[vc_row][vc_column][vc_column_text]We’re back with another installment of The Assistant series. Today we hear from Dan Biles, Deputy County Manager for Jefferson County, AL
Jefferson County, AL – Deputy County Manager
With a background in engineering and prior military service, Dan Biles made a natural transition to local government in 2010 when he joined the City of Corpus Christi, TX. While managing Engineering Services and ultimately serving as the Director of Public Works, Biles made a lasting impact on the organization. Managing a staff of more than 340 personnel, Biles worked to change internal and external perceptions of the Engineering Services, improve transparency, implement new design standards, and map the city’s current processes.
In 2014, Biles accepted a new position serving Jefferson County, Alabama as Deputy County Manager. His purview would include infrastructure, a key position responsible for managing the county’s 1,900 miles of roadway, 310 bridges, and 3.5 million square feet of jails, court buildings, parking decks, and numerous other county facilities. The monumental task naturally aligned with Biles engineering and management background. Since arriving Biles has worked to address the County’s deferred maintenance, manage snow removal, replaced aging infrastructure, and played a role in helping elevate the county’s debt to investment grade status.
Background Check on Jefferson County, AL
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Jefferson County is home to more than 658,000 residents and the most populous city in the state, Birmingham, AL. Officially established in 1819, the county was named in honor of, you guessed it, Thomas Jefferson. Birmingham has served as the county seat since it was incorporated in 1873. Birmingham, the county seat, was at the epicenter of the civil rights movements throughout the 1950’s and 1960’s. During 1963 Dr. Martin Luther King wrote the famous “Letter from Birmingham Jail”, later that year the community would be rocked by tragedy with the 16th Street Baptist Church bombing. In 2011 Jefferson County filed for bankruptcy, in large part related to the debt associated with sanitary sewer work. At the time this was the largest municipal bankruptcy until it was surpassed by Detroit in 2013. Another fun fact about Jefferson County is that it has been home to the Southeastern Conference since it moved there from Jackson, MS in 1948.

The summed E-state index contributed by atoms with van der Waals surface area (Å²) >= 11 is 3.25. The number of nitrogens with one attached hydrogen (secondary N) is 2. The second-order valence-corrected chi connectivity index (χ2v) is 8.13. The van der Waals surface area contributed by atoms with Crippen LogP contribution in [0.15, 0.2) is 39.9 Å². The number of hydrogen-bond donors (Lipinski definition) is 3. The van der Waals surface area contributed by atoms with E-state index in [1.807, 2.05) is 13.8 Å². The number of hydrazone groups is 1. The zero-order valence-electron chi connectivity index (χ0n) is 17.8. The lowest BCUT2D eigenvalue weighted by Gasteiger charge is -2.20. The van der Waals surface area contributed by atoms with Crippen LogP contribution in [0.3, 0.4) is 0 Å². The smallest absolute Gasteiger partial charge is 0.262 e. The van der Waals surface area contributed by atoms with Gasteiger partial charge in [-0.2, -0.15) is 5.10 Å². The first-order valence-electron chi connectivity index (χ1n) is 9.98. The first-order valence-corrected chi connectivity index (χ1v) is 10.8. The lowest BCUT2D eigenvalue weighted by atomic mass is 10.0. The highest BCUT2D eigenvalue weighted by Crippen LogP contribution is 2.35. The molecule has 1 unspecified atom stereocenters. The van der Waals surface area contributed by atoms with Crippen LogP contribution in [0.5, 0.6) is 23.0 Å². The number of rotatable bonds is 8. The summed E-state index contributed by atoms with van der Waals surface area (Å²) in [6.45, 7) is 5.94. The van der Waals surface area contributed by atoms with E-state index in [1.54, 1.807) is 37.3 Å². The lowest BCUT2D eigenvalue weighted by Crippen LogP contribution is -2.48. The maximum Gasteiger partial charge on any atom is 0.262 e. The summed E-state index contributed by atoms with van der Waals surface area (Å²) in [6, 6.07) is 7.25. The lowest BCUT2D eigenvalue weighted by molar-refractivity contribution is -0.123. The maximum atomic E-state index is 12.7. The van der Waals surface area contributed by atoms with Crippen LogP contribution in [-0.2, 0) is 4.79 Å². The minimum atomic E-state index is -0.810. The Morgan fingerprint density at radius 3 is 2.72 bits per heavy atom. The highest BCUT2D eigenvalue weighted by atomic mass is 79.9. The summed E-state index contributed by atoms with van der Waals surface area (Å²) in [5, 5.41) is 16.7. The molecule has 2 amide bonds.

Jefferson County has a long been a community driven by industry and mining, so much so that it’s home to the largest cast iron statute “Vulcan”. Vulcan, a “burly, beaded, bare-bottomed man“, may be found looking over the City. Aside from the worlds largest cast iron statue, the area today is home to an amazing food scene, know for its affordability, and a great place for those in the STEM fields.
The County is governed by a five member commission, each commissioner elected to a four year term and representing a single district. The commission elects its own President who serves as chairman and is responsible for additional executive duties. On the Administrative side, the County’s leadership consists of a Chief Executive Officer, two Deputy County Manager’s, and a Chief Financial Officer. Not to overlook the importance of random local government trivia, Jefferson County is one of only eight counties in Alabama permitted to operate with a limited form of home rule.
First concert you attended:
George Strait at the Houston Livestock Show and Rodeo
Dream job as a child:
probably a baseball player or pilot.
Book you are currently reading:
In Search of Excellence by Tom Peters
If ELGL visited Birmingham, where should we go to lunch?
Birmingham is a great foodie city with many local options, so depends on what you’d like – one of my haunts is Taj India, excellent Indian restaurant.
Before I die I want to…
at least double the number of countries I have visited (from 22 to over 50).
Q & A with Dan
Your first local government job:
Assistant Director of Engineering Services. Managed the City’s Capital Improvement Program from planning through construction. Enjoyed seeing our projects have an immediate positive impact on our citizens.
Three professional accomplishments that you are most proud of:
Leading my unit through a deployment to Iraq in 2005/6. Our engineering and construction unit designed and built facilities for the Army throughout northern Iraq. I was the commander for my Air National Guard unit and the Deputy Commander for the combined active duty and guard 450 member unit.